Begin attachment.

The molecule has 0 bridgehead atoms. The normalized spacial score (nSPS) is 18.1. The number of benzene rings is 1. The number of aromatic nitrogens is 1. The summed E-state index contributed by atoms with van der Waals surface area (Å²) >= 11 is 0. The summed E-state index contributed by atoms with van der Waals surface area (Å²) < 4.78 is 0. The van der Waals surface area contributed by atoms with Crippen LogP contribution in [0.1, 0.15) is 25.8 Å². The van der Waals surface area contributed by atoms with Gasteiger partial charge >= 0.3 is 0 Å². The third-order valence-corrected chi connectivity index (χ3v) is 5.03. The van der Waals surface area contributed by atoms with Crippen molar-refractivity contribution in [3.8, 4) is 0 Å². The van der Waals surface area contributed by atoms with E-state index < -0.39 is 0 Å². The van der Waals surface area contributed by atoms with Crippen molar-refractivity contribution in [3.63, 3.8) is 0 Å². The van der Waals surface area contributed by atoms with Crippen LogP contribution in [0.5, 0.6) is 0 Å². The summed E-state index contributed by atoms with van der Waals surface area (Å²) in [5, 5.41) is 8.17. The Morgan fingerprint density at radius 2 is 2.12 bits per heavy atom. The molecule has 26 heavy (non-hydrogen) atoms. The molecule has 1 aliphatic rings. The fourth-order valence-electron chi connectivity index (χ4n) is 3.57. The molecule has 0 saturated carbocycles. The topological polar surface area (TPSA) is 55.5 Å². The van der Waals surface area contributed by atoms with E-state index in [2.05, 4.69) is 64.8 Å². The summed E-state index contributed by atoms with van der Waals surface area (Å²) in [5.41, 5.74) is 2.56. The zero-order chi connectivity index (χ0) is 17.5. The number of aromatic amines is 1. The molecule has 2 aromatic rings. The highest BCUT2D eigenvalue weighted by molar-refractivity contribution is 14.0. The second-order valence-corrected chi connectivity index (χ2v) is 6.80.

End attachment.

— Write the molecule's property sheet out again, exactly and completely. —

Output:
The molecule has 0 bridgehead atoms. The normalized spacial score (nSPS) is 18.1. The number of benzene rings is 1. The number of aromatic nitrogens is 1. The summed E-state index contributed by atoms with van der Waals surface area (Å²) >= 11 is 0. The summed E-state index contributed by atoms with van der Waals surface area (Å²) < 4.78 is 0. The van der Waals surface area contributed by atoms with Crippen LogP contribution in [0.1, 0.15) is 25.8 Å². The van der Waals surface area contributed by atoms with Gasteiger partial charge >= 0.3 is 0 Å². The third-order valence-corrected chi connectivity index (χ3v) is 5.03. The van der Waals surface area contributed by atoms with Crippen molar-refractivity contribution in [3.8, 4) is 0 Å². The van der Waals surface area contributed by atoms with E-state index < -0.39 is 0 Å². The van der Waals surface area contributed by atoms with Crippen molar-refractivity contribution in [3.63, 3.8) is 0 Å². The van der Waals surface area contributed by atoms with Crippen LogP contribution in [0.5, 0.6) is 0 Å². The summed E-state index contributed by atoms with van der Waals surface area (Å²) in [5, 5.41) is 8.17. The Morgan fingerprint density at radius 2 is 2.12 bits per heavy atom. The molecule has 26 heavy (non-hydrogen) atoms. The molecule has 1 aliphatic rings. The fourth-order valence-electron chi connectivity index (χ4n) is 3.57. The molecule has 0 saturated carbocycles. The topological polar surface area (TPSA) is 55.5 Å². The van der Waals surface area contributed by atoms with E-state index in [2.05, 4.69) is 64.8 Å². The summed E-state index contributed by atoms with van der Waals surface area (Å²) in [5.41, 5.74) is 2.56. The zero-order chi connectivity index (χ0) is 17.5. The number of aromatic amines is 1. The molecule has 2 aromatic rings. The highest BCUT2D eigenvalue weighted by molar-refractivity contribution is 14.0. The second-order valence-corrected chi connectivity index (χ2v) is 6.80.